Forty years later, a woman, born in Paris, raised in South America, the U.S. and Europe, trained as an artist, created "a fictional comic strip character who could never finish her housework because she just had to stop to muse over deep questions of philosophy." (Morning Star)

When that woman, Natalie d'Arbeloff, gave her comic strip alter ego, Augustine, a blog, what happened? Heaven and the internet world collided at a place called Blaugustine. The result? A blook called Interviews with God.

Unlike Charles Schultz who needed Robert Short, Ms. d'Arbeloff didn't need an intepreter. She took her questions straight to God. From The Velveteen Rabbi [not a spelling mistake!]

She doesn't shy away from the tough questions. In chapter four, a teary Augustine says, "I'm sorry, but I have to ask about evil." God explains that free will enables us to choose badly, if we want to, but that God's plan presumes we will ultimately choose love. Augustine is exasperated -- "You mean you're leaving it all to us while you sit and wait for love to rule the world?" No, God replies patiently. "I don't sit and wait. I give interviews. And I look for collaborators." His reply made me smile.

At The Cassandra Pages, I found a quote which seems to explain the mass appeal of both d'Arbeloff's blog and the subsequent blook:

Augustine allows us to whine, complain, cry, and be cluelessly thick right along with her, while God remains compassionate, funny, patient, unpredictable, maddening, and - at times - wonderfully clear.

This identification with the main character is what also made Jeremy Blachman's blog (and eventual blook) work. That d'Arbeloff manages to do it with a comic strip is amazing.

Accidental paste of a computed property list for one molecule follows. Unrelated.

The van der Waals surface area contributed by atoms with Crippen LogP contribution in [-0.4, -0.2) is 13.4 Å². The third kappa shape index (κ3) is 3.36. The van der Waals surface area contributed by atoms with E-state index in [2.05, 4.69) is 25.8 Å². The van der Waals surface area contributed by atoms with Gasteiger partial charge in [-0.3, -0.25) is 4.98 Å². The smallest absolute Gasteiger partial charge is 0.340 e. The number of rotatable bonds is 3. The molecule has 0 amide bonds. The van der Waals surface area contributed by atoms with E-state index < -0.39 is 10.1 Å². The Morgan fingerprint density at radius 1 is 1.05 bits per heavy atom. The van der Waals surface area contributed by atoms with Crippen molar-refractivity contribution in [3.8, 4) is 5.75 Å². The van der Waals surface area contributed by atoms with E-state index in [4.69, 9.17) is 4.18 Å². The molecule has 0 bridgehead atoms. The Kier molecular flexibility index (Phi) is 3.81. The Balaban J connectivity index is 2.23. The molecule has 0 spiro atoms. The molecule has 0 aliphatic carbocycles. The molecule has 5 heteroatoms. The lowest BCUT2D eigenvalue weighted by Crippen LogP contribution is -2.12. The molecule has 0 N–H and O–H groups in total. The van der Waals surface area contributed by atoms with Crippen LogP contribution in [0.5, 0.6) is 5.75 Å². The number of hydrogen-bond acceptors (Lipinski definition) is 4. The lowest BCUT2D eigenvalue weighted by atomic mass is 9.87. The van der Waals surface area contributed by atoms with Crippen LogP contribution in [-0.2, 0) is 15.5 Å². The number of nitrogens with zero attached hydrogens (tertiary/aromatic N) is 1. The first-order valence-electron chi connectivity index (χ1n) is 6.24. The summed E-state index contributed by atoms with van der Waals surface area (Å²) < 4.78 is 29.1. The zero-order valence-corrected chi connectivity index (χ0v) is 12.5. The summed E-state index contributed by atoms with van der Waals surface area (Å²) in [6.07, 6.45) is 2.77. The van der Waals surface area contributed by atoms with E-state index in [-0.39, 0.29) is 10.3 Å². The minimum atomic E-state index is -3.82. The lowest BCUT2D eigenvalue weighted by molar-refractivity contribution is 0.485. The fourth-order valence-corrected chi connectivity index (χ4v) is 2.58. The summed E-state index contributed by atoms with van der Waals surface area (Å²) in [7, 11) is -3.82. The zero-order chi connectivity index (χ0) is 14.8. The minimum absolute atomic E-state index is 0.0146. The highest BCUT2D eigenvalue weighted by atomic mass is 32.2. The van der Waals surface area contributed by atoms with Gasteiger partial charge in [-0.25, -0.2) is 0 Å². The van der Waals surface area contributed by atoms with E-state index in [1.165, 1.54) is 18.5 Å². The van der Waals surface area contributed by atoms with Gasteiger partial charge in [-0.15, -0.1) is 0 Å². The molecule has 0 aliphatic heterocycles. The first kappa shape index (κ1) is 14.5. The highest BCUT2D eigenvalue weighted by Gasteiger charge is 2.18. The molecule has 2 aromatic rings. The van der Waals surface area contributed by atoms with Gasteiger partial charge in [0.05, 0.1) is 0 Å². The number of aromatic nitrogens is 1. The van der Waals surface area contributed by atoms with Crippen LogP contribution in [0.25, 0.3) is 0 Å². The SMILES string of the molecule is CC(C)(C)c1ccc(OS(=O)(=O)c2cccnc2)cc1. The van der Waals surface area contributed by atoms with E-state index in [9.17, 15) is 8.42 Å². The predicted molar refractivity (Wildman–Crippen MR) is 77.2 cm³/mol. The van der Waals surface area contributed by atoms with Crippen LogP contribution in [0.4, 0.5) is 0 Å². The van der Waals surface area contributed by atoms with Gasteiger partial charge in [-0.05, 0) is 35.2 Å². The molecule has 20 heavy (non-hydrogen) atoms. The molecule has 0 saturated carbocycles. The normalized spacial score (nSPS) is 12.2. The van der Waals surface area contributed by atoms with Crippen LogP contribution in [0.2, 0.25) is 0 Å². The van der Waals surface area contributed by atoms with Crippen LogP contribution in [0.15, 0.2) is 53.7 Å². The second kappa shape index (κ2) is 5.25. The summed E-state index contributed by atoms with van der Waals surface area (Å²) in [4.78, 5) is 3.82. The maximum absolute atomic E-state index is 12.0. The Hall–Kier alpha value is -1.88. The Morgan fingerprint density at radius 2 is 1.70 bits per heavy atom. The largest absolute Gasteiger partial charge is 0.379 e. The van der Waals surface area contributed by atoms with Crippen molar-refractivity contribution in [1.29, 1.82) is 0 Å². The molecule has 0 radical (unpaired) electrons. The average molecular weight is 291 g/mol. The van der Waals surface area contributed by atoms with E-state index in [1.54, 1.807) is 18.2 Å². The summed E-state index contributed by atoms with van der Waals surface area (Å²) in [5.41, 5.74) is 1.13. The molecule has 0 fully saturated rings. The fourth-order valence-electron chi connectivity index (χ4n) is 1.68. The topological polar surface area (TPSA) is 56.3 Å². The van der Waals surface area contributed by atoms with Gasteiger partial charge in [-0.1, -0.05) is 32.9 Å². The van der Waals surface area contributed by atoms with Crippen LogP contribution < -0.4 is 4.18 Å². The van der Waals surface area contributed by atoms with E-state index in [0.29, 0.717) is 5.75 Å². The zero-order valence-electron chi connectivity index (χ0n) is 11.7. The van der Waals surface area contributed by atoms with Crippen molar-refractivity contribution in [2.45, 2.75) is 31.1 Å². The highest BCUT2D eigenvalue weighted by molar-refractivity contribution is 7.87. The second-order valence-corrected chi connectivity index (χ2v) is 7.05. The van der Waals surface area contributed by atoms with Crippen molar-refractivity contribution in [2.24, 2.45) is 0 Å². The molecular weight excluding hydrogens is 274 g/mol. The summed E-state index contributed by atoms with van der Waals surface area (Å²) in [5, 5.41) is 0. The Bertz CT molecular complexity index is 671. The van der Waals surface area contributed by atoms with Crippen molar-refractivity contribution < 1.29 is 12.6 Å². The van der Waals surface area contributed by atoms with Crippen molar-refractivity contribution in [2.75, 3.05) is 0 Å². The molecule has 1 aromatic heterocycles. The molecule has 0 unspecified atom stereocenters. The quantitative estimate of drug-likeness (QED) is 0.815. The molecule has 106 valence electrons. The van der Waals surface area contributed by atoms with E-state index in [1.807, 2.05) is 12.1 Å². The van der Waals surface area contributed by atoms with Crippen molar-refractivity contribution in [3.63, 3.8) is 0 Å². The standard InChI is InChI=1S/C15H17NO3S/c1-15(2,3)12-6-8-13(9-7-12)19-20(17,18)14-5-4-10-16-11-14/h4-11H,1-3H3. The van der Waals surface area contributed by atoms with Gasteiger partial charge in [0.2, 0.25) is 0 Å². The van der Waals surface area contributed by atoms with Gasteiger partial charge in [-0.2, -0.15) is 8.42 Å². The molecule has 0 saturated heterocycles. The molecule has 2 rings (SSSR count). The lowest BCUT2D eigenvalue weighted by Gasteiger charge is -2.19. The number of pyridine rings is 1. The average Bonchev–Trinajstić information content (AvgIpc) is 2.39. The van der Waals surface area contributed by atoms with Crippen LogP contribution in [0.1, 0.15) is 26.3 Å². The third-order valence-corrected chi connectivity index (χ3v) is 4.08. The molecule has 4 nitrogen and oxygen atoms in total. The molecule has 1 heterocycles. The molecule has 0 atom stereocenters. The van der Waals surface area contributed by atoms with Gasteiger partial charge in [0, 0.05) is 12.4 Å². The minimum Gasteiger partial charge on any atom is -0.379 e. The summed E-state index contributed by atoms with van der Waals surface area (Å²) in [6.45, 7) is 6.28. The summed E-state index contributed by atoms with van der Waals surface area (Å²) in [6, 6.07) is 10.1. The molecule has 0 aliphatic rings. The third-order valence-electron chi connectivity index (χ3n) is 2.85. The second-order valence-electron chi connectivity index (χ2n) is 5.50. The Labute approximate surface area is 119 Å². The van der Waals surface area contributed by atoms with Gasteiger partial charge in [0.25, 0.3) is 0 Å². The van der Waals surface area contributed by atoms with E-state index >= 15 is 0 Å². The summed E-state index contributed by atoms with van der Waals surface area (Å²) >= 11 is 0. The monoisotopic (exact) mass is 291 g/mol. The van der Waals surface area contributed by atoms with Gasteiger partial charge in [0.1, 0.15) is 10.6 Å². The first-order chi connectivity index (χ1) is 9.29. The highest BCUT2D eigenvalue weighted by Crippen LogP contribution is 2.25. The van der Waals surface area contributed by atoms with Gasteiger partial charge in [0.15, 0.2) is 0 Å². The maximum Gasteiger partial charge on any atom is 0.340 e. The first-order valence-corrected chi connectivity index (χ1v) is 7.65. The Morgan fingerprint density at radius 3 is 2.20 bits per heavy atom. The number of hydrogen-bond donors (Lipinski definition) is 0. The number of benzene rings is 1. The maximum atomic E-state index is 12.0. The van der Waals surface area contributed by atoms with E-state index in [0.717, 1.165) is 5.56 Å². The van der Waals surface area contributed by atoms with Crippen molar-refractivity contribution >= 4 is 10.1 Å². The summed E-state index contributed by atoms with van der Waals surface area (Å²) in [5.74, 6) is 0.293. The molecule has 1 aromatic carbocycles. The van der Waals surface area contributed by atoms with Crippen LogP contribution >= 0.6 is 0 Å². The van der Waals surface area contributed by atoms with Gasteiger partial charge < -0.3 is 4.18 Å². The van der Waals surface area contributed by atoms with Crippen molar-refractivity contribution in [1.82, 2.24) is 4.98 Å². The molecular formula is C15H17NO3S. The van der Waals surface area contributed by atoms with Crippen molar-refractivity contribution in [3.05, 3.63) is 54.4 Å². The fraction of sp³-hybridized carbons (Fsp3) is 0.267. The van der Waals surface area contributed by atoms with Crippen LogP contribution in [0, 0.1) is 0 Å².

I'll be looking at other comic strips that became blooks this week, but I'm curious. Not all of us can draw, but, if you could, what kind of strip would you do? For anyone reading who does have a strip, I'd love to hear if you think there's a blook in your future.


Artist gets God scoop
By John Rety, MORNING STAR   Sunday 29 April 2007

The God Interviews by Natalie d'Arbeloff

NATALIE d'Arbeloff has been drawing and writing for many years. Born in Paris, she lived in many countries before settling in London. Her main work involves art books, prints and paintings.

Her early work was "cyclo-styled" for a limited audience and was based on a fictional woman comic strip character called Augustine who could never finish her housework because she just had to stop to muse over deep questions of philosophy.

Exquisitely drawn and at times irrepressibly funny, the duplicated copies were eagerly collected by a small coterie of friends.

This present book is a full-colour version, although a bit more serious this time. After all, she is trying to achieve a scoop of interviewing divinity. There is now little time left for housework.

When Augustine asks: "Oh God, how do I know I'm talking to you and not to myself?" at least she understands that she is willingly deceiving herself.


Frances & Nicolas MacDowall, THE OLD STILE PRESS   April 15, 2007

I take this opportunity to urge anyone who has not yet seen this wonderful book to mend the situation asap!

Natalie d'Arbeloff's enterprise with The Old Stile Press has been mentioned on this Blog, together with images of the amazing one-off artist's book we had from her some time ago, but all that is just a drop in the ocean!

An exploratory trip to her website... will undoubtedly lead to regular return visits BUT, for now, I urge you to find out more about the entirely life-enhancing The God Interviews.


Simon Wroe,  CAMDEN NEW JOURNAL, London  April 12, 2007